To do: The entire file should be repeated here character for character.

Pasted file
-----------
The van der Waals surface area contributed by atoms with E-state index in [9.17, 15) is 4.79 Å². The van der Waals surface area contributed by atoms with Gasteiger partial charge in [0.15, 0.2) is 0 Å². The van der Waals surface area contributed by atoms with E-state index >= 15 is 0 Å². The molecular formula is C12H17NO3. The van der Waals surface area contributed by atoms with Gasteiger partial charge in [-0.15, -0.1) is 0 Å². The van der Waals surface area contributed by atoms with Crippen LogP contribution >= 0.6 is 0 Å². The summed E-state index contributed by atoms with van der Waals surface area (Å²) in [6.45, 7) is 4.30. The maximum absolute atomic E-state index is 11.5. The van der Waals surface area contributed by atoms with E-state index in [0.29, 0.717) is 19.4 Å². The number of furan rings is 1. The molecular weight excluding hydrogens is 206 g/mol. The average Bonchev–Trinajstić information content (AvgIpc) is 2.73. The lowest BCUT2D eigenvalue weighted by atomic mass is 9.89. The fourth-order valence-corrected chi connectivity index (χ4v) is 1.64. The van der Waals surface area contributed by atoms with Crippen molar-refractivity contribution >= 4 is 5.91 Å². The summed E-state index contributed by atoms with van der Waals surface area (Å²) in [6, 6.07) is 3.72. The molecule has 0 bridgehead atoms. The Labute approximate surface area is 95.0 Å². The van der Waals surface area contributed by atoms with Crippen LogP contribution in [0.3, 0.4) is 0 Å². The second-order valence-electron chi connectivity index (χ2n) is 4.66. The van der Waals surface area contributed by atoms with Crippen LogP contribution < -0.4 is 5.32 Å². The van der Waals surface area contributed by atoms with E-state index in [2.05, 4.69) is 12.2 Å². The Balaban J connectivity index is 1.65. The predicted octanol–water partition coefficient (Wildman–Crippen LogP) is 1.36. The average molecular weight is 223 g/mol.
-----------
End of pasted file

The van der Waals surface area contributed by atoms with E-state index in [9.17, 15) is 4.79 Å². The van der Waals surface area contributed by atoms with Gasteiger partial charge in [0.15, 0.2) is 0 Å². The van der Waals surface area contributed by atoms with E-state index >= 15 is 0 Å². The molecular formula is C12H17NO3. The van der Waals surface area contributed by atoms with Gasteiger partial charge in [-0.15, -0.1) is 0 Å². The van der Waals surface area contributed by atoms with Crippen LogP contribution >= 0.6 is 0 Å². The summed E-state index contributed by atoms with van der Waals surface area (Å²) in [6.45, 7) is 4.30. The maximum absolute atomic E-state index is 11.5. The van der Waals surface area contributed by atoms with E-state index in [0.29, 0.717) is 19.4 Å². The number of furan rings is 1. The molecular weight excluding hydrogens is 206 g/mol. The average Bonchev–Trinajstić information content (AvgIpc) is 2.73. The lowest BCUT2D eigenvalue weighted by atomic mass is 9.89. The fourth-order valence-corrected chi connectivity index (χ4v) is 1.64. The van der Waals surface area contributed by atoms with Crippen molar-refractivity contribution >= 4 is 5.91 Å². The summed E-state index contributed by atoms with van der Waals surface area (Å²) in [6, 6.07) is 3.72. The molecule has 0 bridgehead atoms. The Labute approximate surface area is 95.0 Å². The van der Waals surface area contributed by atoms with Crippen LogP contribution in [0.3, 0.4) is 0 Å². The second-order valence-electron chi connectivity index (χ2n) is 4.66. The van der Waals surface area contributed by atoms with Crippen LogP contribution < -0.4 is 5.32 Å². The van der Waals surface area contributed by atoms with E-state index in [2.05, 4.69) is 12.2 Å². The Balaban J connectivity index is 1.65. The predicted octanol–water partition coefficient (Wildman–Crippen LogP) is 1.36. The average molecular weight is 223 g/mol.